In preparing his report, Sir Peter drew on a range of highly sensitive and highly classified material made available to him by those agencies involved in the production of intercept intelligence.

Some of this material is inevitably subject to legal constraints. Its publication would disclose information about how our security and intelligence agencies currently function and thereby compromise current operations aimed at ensuring the protection of our national security.

Nonetheless, the Government believe it is right and appropriate to publish as much of the findings of the review as possible.

I have therefore placed in the Library of the House a copy of a document setting out in considerable detail Sir Peter’s conclusions. It is also my intention today to make the full, classified report available to Members of the Intelligence and Security Committee for their scrutiny.

At the time of the Omagh bombing the action taken by GCHQ on any interception was governed by procedures agreed between GCHQ and RUC Special Branch. Those procedures were documented in written guidance for the relevant GCHQ team. Specifically, intercepts relating to phone numbers designated by Special Branch as being highest priority were monitored live. GCHQ carried out the tasks it was asked to carry out by Special Branch.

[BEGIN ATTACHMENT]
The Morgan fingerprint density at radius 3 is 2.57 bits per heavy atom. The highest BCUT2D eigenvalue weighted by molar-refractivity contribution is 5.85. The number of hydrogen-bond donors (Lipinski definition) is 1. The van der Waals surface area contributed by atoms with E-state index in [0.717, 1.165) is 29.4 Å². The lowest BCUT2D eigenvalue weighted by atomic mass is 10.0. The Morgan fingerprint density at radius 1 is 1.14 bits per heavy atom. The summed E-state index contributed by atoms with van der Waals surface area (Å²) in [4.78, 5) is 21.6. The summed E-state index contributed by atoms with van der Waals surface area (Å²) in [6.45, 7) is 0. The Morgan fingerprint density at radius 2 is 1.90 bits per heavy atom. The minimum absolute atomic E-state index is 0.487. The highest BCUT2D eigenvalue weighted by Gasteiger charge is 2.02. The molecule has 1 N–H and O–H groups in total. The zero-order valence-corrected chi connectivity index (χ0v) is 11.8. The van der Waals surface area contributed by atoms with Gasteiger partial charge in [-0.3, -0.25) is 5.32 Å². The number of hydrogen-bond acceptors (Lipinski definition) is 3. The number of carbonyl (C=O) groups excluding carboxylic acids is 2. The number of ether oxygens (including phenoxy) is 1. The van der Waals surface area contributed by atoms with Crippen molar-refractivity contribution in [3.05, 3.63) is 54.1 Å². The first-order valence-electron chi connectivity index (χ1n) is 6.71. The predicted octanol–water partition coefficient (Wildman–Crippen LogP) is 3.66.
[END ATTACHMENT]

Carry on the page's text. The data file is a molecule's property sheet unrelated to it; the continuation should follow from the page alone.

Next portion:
Throughout 1998, including on 15 August, GCHQ ensured intelligence from any interception that might have been relevant to those operations being conducted by Special Branch was made promptly available to them. This included “near real time” provision of information; that is, almost immediately after a call had been listened to itself in near real time. This was in accordance with the pre-agreed criteria.

Any formal intelligence reports were issued within hours of interception in broad accordance with procedures agreed between GCHQ and Special Branch.